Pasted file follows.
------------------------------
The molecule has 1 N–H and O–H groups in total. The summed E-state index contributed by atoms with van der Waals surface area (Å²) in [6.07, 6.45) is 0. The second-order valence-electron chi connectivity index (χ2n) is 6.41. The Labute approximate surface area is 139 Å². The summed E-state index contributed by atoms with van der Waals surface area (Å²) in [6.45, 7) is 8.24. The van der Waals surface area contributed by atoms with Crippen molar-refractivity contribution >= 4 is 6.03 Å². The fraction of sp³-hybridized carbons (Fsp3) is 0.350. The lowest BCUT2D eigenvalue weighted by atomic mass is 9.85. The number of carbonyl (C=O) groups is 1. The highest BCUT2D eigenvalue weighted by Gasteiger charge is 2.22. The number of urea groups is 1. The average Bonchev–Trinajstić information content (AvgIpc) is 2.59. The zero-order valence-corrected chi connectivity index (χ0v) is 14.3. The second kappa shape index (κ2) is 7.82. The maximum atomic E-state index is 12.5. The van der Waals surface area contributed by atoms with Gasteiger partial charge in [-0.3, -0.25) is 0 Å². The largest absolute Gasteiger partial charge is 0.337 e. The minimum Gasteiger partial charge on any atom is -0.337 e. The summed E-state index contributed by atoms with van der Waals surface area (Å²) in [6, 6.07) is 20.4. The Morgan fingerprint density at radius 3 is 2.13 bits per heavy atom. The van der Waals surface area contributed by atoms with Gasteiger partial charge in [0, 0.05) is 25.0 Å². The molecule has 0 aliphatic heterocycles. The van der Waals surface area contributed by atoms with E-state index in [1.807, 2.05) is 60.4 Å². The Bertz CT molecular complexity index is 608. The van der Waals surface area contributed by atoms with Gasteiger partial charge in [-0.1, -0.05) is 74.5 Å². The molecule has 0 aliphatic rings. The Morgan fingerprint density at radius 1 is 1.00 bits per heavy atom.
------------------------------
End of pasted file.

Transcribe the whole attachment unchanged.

The molecule has 1 N–H and O–H groups in total. The summed E-state index contributed by atoms with van der Waals surface area (Å²) in [6.07, 6.45) is 0. The second-order valence-electron chi connectivity index (χ2n) is 6.41. The Labute approximate surface area is 139 Å². The summed E-state index contributed by atoms with van der Waals surface area (Å²) in [6.45, 7) is 8.24. The van der Waals surface area contributed by atoms with Crippen molar-refractivity contribution >= 4 is 6.03 Å². The fraction of sp³-hybridized carbons (Fsp3) is 0.350. The lowest BCUT2D eigenvalue weighted by atomic mass is 9.85. The number of carbonyl (C=O) groups is 1. The highest BCUT2D eigenvalue weighted by Gasteiger charge is 2.22. The number of urea groups is 1. The average Bonchev–Trinajstić information content (AvgIpc) is 2.59. The zero-order valence-corrected chi connectivity index (χ0v) is 14.3. The second kappa shape index (κ2) is 7.82. The maximum atomic E-state index is 12.5. The van der Waals surface area contributed by atoms with Gasteiger partial charge in [-0.3, -0.25) is 0 Å². The largest absolute Gasteiger partial charge is 0.337 e. The minimum Gasteiger partial charge on any atom is -0.337 e. The summed E-state index contributed by atoms with van der Waals surface area (Å²) in [6, 6.07) is 20.4. The Morgan fingerprint density at radius 3 is 2.13 bits per heavy atom. The van der Waals surface area contributed by atoms with Gasteiger partial charge in [0, 0.05) is 25.0 Å². The molecule has 0 aliphatic heterocycles. The van der Waals surface area contributed by atoms with E-state index in [1.807, 2.05) is 60.4 Å². The Bertz CT molecular complexity index is 608. The van der Waals surface area contributed by atoms with Gasteiger partial charge in [-0.1, -0.05) is 74.5 Å². The molecule has 0 aliphatic rings. The Morgan fingerprint density at radius 1 is 1.00 bits per heavy atom.